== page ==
• 14.
    Sellgren, Ulf
    et al.
    KTH, School of Industrial Engineering and Management (ITM), Machine Design (Dept.), Machine Design (Div.).
    Williamsson, David
    KTH, School of Industrial Engineering and Management (ITM), Machine Design (Dept.), Machine Design (Div.).
    Modularisation and product description: a review and a focused case2018Report (Other academic)
    Abstract [en]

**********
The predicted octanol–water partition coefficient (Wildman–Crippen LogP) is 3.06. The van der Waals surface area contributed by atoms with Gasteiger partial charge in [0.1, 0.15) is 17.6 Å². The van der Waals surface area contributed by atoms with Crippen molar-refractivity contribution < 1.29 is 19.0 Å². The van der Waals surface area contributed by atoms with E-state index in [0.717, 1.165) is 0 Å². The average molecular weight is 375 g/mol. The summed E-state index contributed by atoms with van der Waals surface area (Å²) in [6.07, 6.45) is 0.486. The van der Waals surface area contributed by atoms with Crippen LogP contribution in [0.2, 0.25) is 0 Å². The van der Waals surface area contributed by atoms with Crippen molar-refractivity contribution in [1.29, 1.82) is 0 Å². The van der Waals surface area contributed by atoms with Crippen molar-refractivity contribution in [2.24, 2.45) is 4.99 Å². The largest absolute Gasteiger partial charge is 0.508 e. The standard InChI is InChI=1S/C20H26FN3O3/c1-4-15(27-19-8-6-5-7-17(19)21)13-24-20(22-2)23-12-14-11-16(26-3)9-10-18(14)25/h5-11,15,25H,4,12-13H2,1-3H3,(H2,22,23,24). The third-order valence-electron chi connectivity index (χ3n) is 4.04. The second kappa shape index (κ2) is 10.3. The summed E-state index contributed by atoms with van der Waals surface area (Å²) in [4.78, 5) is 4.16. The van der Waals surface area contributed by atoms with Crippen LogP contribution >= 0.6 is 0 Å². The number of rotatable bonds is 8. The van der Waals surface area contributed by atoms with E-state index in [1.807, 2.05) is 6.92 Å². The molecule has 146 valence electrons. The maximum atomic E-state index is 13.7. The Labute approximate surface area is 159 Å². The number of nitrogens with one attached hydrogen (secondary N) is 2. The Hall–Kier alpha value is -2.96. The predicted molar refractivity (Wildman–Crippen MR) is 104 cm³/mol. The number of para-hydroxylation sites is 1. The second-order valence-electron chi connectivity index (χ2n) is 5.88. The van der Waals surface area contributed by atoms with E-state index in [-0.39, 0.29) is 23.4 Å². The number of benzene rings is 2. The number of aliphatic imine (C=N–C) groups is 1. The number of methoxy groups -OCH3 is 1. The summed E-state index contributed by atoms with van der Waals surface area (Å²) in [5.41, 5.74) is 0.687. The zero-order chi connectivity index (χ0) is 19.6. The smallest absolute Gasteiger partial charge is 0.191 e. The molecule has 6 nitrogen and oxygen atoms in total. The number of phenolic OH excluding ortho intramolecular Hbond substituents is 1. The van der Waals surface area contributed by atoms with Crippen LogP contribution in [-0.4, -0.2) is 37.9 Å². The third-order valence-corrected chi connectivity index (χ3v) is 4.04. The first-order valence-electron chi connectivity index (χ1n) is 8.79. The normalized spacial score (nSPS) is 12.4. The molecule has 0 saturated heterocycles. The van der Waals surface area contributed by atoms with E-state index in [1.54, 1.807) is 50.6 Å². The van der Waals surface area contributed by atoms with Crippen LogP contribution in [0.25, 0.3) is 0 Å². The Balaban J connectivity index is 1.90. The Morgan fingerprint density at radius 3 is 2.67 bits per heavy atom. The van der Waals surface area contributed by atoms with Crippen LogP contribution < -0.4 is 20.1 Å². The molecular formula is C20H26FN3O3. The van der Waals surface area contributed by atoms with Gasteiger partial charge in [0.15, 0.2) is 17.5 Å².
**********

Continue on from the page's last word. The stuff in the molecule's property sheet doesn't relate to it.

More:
This technical report contains the results from the first step of a Ph.D. project in the field of modularisation and product description, conducted by the author at Scania CV AB in Södertälje and at KTH Royal Institute of Technology in Stockholm.Scania is one of the leading truck, bus and engine manufacturers in the world and is today a part of the Volkswagen (VW) Group AG, which is one of the world’s largest vehicle manufacturing groups. Scania has a successful history in vehicle modularisation and claims it is one of the most important reasons why they are a leading company today. Scania also has a unique way of describing the modular product in their generic product structure, in order to efficiently describe the many product variants. However, the Scania product has over the last years been developed into a mechatronic product with embedded software in focus, demanding the product description as well as the modularisation methodology to support this new dimension. Collaboration within the Volkswagen group also makes it even more important to understand and explain “The Scania Way” of modularising and describing the product.The purpose of the study presented in this technical reports was to investigate the present state at Scania, concerning product architecting, modularisation, product description and configuration. Hence, this report contains a literature review, a case study based on semi-structured interviews, as well as an architecture analysis of some main Scania components. The analysed main components were chosen to both include mechanical, electrical and software disciplines, in order to highlight some of the challenges when modularising and describing a high-performing product configured from heterogeneous technologies that are developed and managed multidisciplinary. Another purpose of the report was to answer the research questions; what is the present state at Scania, regarding product architecture and management of product data? And what are the unique properties in the modular product architecture at Scania and how are they used, developed and maintained?The result of the analysis indicates that the nomenclature needs to be further defined at Scania, preferably with a definition which is consistent in order to reduce the risk of confusion and design mistakes during future collaborations. Scania strives to maximise the number of product variants (external variety), while keeping the number of technical solutions low (internal commonality). Hence, a structured methodology which supports the development of the product architecture is clearly needed at Scania, in order to make future collaborations as efficient and successful as possible, and to control the increasing technical complexity in the future Cyber-Physical Systems. Finally, configuration rules are identified to be highly important in order to successfully realise a modular product architecture, since the architecture normally will not be fully uncoupled. A drawback with this approach is that the solution space (i.e. all valid configurations) becomes extremely hard to identify, therefore an advanced product description methodology is essential.